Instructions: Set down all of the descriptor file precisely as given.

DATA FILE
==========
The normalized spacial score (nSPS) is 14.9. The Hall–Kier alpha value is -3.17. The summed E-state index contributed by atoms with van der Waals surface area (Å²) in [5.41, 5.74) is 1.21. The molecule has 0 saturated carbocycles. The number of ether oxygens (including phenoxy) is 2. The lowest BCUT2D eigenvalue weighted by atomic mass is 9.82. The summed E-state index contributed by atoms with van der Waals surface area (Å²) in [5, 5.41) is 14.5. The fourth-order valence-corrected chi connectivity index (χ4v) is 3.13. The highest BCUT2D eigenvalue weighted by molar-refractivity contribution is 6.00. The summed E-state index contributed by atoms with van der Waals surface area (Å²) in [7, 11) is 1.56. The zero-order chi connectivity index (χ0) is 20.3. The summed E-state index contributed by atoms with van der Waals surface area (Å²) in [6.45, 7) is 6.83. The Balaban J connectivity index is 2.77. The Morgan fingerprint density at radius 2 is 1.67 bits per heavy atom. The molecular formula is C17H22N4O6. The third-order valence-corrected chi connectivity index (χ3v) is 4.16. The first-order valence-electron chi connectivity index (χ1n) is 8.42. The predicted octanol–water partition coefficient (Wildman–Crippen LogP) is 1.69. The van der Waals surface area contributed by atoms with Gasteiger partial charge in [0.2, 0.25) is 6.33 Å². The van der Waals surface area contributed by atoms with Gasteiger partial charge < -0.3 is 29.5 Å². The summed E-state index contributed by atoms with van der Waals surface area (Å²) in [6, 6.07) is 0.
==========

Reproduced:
The normalized spacial score (nSPS) is 14.9. The Hall–Kier alpha value is -3.17. The summed E-state index contributed by atoms with van der Waals surface area (Å²) in [5.41, 5.74) is 1.21. The molecule has 0 saturated carbocycles. The number of ether oxygens (including phenoxy) is 2. The lowest BCUT2D eigenvalue weighted by atomic mass is 9.82. The summed E-state index contributed by atoms with van der Waals surface area (Å²) in [5, 5.41) is 14.5. The fourth-order valence-corrected chi connectivity index (χ4v) is 3.13. The highest BCUT2D eigenvalue weighted by molar-refractivity contribution is 6.00. The summed E-state index contributed by atoms with van der Waals surface area (Å²) in [7, 11) is 1.56. The zero-order chi connectivity index (χ0) is 20.3. The summed E-state index contributed by atoms with van der Waals surface area (Å²) in [6.45, 7) is 6.83. The Balaban J connectivity index is 2.77. The Morgan fingerprint density at radius 2 is 1.67 bits per heavy atom. The molecular formula is C17H22N4O6. The third-order valence-corrected chi connectivity index (χ3v) is 4.16. The first-order valence-electron chi connectivity index (χ1n) is 8.42. The predicted octanol–water partition coefficient (Wildman–Crippen LogP) is 1.69. The van der Waals surface area contributed by atoms with Gasteiger partial charge in [0.2, 0.25) is 6.33 Å². The van der Waals surface area contributed by atoms with Gasteiger partial charge < -0.3 is 29.5 Å². The summed E-state index contributed by atoms with van der Waals surface area (Å²) in [6, 6.07) is 0.